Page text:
The defunding of the Corporation for Public Broadcasting is long past overdue. No president, including Ronald Reagan, has seriously pushed an immediate winding down of this corrupt and outdated waste of taxpayer funds. Who would have ever imagined that Donald Trump would be the first to do it?
His first budget proposal takes that step, not just to save of ton of taxpayer money ($450 million is a lot of money) but also to establish a principle about our leftist media. It's simply not appropriate for the federal government to fund Democrat propaganda badly disguised as news.
Is it any surprise, then, that the media have come unglued?
CNN anchor Martin Savidge suggested Sunday that this proposal sounds like "conservative revenge." In September, we will mark the 50th anniversary of the Public Broadcasting Act of 1967, which laughably proclaimed that the taxpayer-funded TV and radio stations of America would seek "strict adherence to objectivity and balance in all programs or series of programs of a controversial nature."
There's no way to measure precisely how many billions of dollars or hundreds of thousands of hours of broadcast time conservatives would need to accomplish a tiny fraction of "revenge" for this long half-century march of leftist propaganda.
If it is "revenge" for conservatives to demand an end to this charade, then we are guilty as charged.
On CNN's "Reliable Sources," PBS President Paula Kerger was offered a platform to make ridiculous statements about how PBS is all about educating small children before kindergarten, and how the public should pay no attention to all the liberal "educating" they undertake in prime-time.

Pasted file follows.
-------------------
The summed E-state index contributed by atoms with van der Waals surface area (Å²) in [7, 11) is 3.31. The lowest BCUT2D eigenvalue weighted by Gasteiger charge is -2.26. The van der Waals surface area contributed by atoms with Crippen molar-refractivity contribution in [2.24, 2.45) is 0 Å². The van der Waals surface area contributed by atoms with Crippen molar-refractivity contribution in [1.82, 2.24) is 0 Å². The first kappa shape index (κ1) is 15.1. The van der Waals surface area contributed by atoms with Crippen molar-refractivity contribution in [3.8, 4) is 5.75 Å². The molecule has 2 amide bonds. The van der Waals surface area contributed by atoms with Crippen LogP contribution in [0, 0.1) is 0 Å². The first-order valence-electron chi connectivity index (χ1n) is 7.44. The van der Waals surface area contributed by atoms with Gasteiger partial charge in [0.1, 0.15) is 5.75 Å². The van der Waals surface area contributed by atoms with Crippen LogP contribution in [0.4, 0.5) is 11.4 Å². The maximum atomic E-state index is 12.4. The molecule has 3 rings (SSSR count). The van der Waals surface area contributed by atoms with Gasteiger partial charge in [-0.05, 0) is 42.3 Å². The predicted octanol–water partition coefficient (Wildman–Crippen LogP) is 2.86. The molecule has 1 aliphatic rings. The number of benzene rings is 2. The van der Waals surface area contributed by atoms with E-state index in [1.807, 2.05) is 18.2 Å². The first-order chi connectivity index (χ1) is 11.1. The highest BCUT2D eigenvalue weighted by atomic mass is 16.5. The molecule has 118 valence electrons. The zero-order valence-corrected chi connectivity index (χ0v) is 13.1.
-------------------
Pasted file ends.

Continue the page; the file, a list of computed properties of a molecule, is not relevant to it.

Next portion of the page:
Kerger made preposterous arguments with no rebuttal. Try the one where she said, "Our entire programming operating budget is less than Netflix spends on the production of 'The Crown.'"
She is picking possibly the most expensive television show ever made, with an estimated production budget of $130 million, but no matter. Now look at the 2016 Public Broadcasting Service and Subsidiaries financial statement. Under expenses, programming was listed as $380.3 million. In 2015, it was listed as $382.9 million.
Kerger is playing accounting games with the term "operating budget" or the money sent to "subsidiaries." But for the people who watch PBS stations and pay the bills -- involuntarily -- it's a difference without a distinction. It's also their typical obfuscation. In a press statement, Kerger claimed that PBS is blandly defined as "increasing school readiness for kids 2-8, support for teachers and homeschoolers, lifelong learning, public safety communications and civil discourse."
"Civil discourse" is not the term many conservatives would associate with PBS. In reality, the harshest attacks on conservatives often come from the so-called Republicans on this network. Last year, "PBS NewsHour" pundit David Brooks slashed Sen. Ted Cruz for supposedly speaking in "dark and satanic tones." Brooks said, "If you watch a Cruz speech, it's like ... we're going to stomp on this person, we're going to crush that person, we're going to destroy that person."
Over the years, there have been many wild leftist statements. PBS host Tavis Smiley insisted that Christians blow up people "every day" in America. In 1995, NPR's Nina Totenberg wished Sen. Jesse Helms or one of his grandchildren would die from AIDS as "justice." PBS omnipresence Bill Moyers proclaimed that Republicans wearing U.S. flag pins after 9/11 reminded him of Chinese communists carrying Mao's "Little Red Book." Moyers also oozed over paintings glorifying the Marxist revolutionaries ruling Nicaragua, saying, "The white dove of freedom soars with the Sandinista revolution, whose heroes included Jesus Christ, George Washington and the nationalist hero Augusto Sandino."
Let the left-wing billionaires fund this left-wing propaganda. Conservatives are tired of funding our own (literal) demonizers.